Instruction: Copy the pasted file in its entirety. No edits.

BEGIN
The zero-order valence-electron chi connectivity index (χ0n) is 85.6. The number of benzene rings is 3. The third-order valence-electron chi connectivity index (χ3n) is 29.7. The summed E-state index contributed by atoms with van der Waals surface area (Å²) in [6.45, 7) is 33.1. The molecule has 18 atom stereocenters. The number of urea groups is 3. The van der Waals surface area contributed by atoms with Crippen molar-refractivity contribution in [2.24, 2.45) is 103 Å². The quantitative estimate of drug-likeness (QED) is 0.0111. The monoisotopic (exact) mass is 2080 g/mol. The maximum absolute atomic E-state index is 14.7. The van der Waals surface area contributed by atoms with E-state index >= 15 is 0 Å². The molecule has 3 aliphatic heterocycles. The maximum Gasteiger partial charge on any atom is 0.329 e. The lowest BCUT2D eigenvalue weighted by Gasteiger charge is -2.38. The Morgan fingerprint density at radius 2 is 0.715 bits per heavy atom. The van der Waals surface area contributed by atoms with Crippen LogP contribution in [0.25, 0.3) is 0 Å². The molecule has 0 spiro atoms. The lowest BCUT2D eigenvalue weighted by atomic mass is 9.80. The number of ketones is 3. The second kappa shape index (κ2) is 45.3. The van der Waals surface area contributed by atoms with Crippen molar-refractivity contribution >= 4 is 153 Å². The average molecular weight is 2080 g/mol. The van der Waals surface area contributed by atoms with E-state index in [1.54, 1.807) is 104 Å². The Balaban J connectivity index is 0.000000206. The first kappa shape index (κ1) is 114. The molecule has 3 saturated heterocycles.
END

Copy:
The zero-order valence-electron chi connectivity index (χ0n) is 85.6. The number of benzene rings is 3. The third-order valence-electron chi connectivity index (χ3n) is 29.7. The summed E-state index contributed by atoms with van der Waals surface area (Å²) in [6.45, 7) is 33.1. The molecule has 18 atom stereocenters. The number of urea groups is 3. The van der Waals surface area contributed by atoms with Crippen molar-refractivity contribution in [2.24, 2.45) is 103 Å². The quantitative estimate of drug-likeness (QED) is 0.0111. The monoisotopic (exact) mass is 2080 g/mol. The maximum absolute atomic E-state index is 14.7. The van der Waals surface area contributed by atoms with E-state index >= 15 is 0 Å². The molecule has 3 aliphatic heterocycles. The maximum Gasteiger partial charge on any atom is 0.329 e. The lowest BCUT2D eigenvalue weighted by Gasteiger charge is -2.38. The Morgan fingerprint density at radius 2 is 0.715 bits per heavy atom. The van der Waals surface area contributed by atoms with Crippen LogP contribution in [0.25, 0.3) is 0 Å². The molecule has 0 spiro atoms. The lowest BCUT2D eigenvalue weighted by atomic mass is 9.80. The number of ketones is 3. The second kappa shape index (κ2) is 45.3. The van der Waals surface area contributed by atoms with Crippen molar-refractivity contribution >= 4 is 153 Å². The average molecular weight is 2080 g/mol. The van der Waals surface area contributed by atoms with E-state index in [1.54, 1.807) is 104 Å². The Balaban J connectivity index is 0.000000206. The first kappa shape index (κ1) is 114. The molecule has 3 saturated heterocycles.